After a trying month for tens of thousands of people evacuated from wildfire-ravaged Fort McMurray, Alta., there’s mixed news this week. For some, it's time to begin the journey home. For others, the waiting continues.

More than 500 undamaged homes in Fort McMurray have been deemed unsafe after traces of toxic substances, including arsenic, were found in samples of ash. Officials say it could take until September for the harmful ash to be cleared.

“Specifically, the ash has a very high pH (level) which makes it caustic and may cause both skin and respiratory irritation and burns,” said Alberta’s chief medical officer Dr. Karen Grimsrud. “There’s also heavy metals like arsenic in these samples, as well as polyaromatic hydrocarbons, dioxins (and) furans have been detected at concentrations that are above what is recommended for public health.”

The news further delays re-entry plans for at least 2,000 residents, Alberta Premier Rachel Notley said at a press conference on Monday.

“It means people who live in those neighbourhoods should not plan to return permanently on June 4 as originally planned,” Notley said.

The good news, Notley said, is that officials are working to find a way to allow those residents to briefly return home to “inspect their residences and retrieve belongings.”

“We are actively working on a plan to allow this to happen and will release details as soon as they are available,” she said.

The affected neighbourhoods include:

  • 357 homes and 10 apartment complexes in Abasand
  • 27 homes and one apartment complex in Waterways
  • 183 homes and one apartment complex in Beacon Hill

The wildfire continues to burn eastward and is estimated to cover about 5,800 square kilometres, Notley said. That’s about nine times the size of Toronto.

Arrangements are being made to provide debit cards loaded with relief funds for evacuees who left Alberta after the blaze broke out. The cards will be made available between June 1 and June 15, Notley said.

The Fort McMurray hospital has been cleaned and will offer “basic services” starting June 1, Notley said. It is expected to be fully operational by June 21.

Starting Wednesday, displaced residents will be allowed to return to the city for the first time since the evacuations at the beginning of the month.

The phased re-entry plan is:

  • Zone 1: Lower Townsite, Anzac, Fort McMurray 468 First Nation, Gregoire Lake Estates (June 1)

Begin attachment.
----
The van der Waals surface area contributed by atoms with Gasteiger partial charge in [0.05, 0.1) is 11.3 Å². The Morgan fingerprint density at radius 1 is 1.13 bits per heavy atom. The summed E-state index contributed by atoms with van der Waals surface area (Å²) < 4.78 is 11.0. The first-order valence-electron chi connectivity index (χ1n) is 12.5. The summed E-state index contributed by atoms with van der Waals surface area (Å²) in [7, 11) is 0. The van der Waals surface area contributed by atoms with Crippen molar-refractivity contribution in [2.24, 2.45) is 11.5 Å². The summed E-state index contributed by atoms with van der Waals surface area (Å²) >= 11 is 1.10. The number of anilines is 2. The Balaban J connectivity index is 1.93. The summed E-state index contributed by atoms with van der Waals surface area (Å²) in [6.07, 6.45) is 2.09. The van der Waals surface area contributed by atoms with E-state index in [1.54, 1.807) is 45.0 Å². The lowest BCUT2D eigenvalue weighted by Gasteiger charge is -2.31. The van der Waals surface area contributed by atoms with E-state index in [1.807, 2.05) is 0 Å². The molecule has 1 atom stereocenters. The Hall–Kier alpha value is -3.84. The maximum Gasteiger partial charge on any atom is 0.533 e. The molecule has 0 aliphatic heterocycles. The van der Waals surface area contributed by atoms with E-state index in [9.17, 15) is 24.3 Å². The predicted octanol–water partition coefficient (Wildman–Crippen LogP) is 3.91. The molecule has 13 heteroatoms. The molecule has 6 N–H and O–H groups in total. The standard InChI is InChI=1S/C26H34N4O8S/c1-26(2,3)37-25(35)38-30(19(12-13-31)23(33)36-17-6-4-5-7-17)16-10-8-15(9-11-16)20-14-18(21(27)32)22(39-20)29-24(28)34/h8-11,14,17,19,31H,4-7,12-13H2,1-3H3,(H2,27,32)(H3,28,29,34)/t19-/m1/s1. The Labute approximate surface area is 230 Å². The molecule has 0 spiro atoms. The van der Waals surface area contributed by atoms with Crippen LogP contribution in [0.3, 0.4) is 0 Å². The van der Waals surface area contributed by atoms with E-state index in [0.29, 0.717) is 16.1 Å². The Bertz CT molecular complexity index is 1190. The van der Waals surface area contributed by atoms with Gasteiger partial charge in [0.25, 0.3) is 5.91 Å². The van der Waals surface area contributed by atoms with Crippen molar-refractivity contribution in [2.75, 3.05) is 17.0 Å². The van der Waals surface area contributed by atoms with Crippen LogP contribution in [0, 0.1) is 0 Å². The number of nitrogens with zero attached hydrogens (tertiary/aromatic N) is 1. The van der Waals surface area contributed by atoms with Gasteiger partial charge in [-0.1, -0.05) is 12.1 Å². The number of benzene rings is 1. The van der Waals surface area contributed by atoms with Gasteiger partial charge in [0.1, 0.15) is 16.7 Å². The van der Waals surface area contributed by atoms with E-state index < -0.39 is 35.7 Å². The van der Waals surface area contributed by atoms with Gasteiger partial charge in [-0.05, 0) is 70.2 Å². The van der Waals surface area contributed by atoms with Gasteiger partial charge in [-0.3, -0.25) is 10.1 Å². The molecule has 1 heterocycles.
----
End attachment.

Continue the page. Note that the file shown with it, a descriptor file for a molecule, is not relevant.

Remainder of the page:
• Zone 2: Parsons Creek, Stone Creek, Timberlea, Eagle Ridge, Dickinsfield (June 2)
  • Zone 3: Thickwood, Wood Buffalo (June 3)
  • Zone 4(a): Gregoire, Prairie Creek, Saprae Creek Estates (June 3)
  • Zone 4(b): Waterways, Abasand, Beacon Hill, Grayling Terrace, Draper (June 4)

Stopping the spread of toxic ash

In efforts to prevent toxic particles from spreading, a substance called Posi-Shell is being sprayed on charred remains to keep ash from catching in the wind.

The non-toxic substance will blanket the wreckage of burned-out houses in efforts to contain the ash. Scott Long with Alberta Emergency Management Agency described the substance as “very light” and said it has been used in landfills and in wildfire response efforts in Australia.

Despite the efforts, traces of ash could remain in Fort McMurray until the end of summer, officials say.

Challenges not over

While the re-entry is being hailed as a major step forward in the recovery from the wildfires that devastated the region, experts caution there could be some bumps ahead.

"It takes time after a big event like this to get everything set up and running 100 per cent," Kim MacLean, Director of Disaster Management for the Canadian Red Cross, tells Canada AM from Fort McMurray.

"There is a team here in Fort McMurray that's really working to get people ready and get the community ready. [They] are doing everything possible that they can in creating a safe place."

Co-ordinating support systems to meet the needs of returning residents has required cooperation on all fronts.

Notley laid out several criteria for re-entry including: the fires must no longer be an "imminent threat" to the community, local infrastructure and essential services must be prepared to provide "basic service" and local government must be re-established.

Local businesses in Fort McMurray are working to make sure they have enough food and water and the Red Cross is encouraging those returning residents who can, to stock up with enough supplies to last two weeks.

Hospitals and doctors' offices may take a few days to become fully operational as well – something residents with precarious health should keep in mind, says MacLean.

"There could be still some smoke. If you have respiratory problems you should potentially consider staying out of the community."

But there is also the issue of the intangible needs, MacLean says the Red Cross is ready on that front too.

"When many of these people left, their memories of exiting the community are certainly not going to be good memories. When they return they are going to be thinking about it and there's the potential for anxiety," says MacLean.

Information centres will be set up and staffed with support workers to help those who may find themselves getting overwhelmed.

With files from Emma Jarratt